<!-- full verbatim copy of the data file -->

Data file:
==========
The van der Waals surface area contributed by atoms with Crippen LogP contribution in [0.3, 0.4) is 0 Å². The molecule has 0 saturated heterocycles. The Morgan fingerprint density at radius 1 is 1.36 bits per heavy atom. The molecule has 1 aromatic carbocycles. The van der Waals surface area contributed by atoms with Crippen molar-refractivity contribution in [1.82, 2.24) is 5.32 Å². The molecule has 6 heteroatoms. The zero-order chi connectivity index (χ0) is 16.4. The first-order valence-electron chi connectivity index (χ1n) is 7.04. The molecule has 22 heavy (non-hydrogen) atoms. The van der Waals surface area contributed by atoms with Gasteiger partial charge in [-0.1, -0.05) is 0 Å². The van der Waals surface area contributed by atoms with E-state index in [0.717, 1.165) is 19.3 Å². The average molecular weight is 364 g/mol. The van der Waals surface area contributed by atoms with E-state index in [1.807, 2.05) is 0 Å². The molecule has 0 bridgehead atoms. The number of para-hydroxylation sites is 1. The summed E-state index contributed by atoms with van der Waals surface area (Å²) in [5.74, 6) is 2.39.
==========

The van der Waals surface area contributed by atoms with Crippen LogP contribution in [0.3, 0.4) is 0 Å². The molecule has 0 saturated heterocycles. The Morgan fingerprint density at radius 1 is 1.36 bits per heavy atom. The molecule has 1 aromatic carbocycles. The van der Waals surface area contributed by atoms with Crippen molar-refractivity contribution in [1.82, 2.24) is 5.32 Å². The molecule has 6 heteroatoms. The zero-order chi connectivity index (χ0) is 16.4. The first-order valence-electron chi connectivity index (χ1n) is 7.04. The molecule has 22 heavy (non-hydrogen) atoms. The van der Waals surface area contributed by atoms with Gasteiger partial charge in [-0.1, -0.05) is 0 Å². The van der Waals surface area contributed by atoms with E-state index in [0.717, 1.165) is 19.3 Å². The average molecular weight is 364 g/mol. The van der Waals surface area contributed by atoms with E-state index in [1.807, 2.05) is 0 Å². The molecule has 0 bridgehead atoms. The number of para-hydroxylation sites is 1. The summed E-state index contributed by atoms with van der Waals surface area (Å²) in [5.74, 6) is 2.39.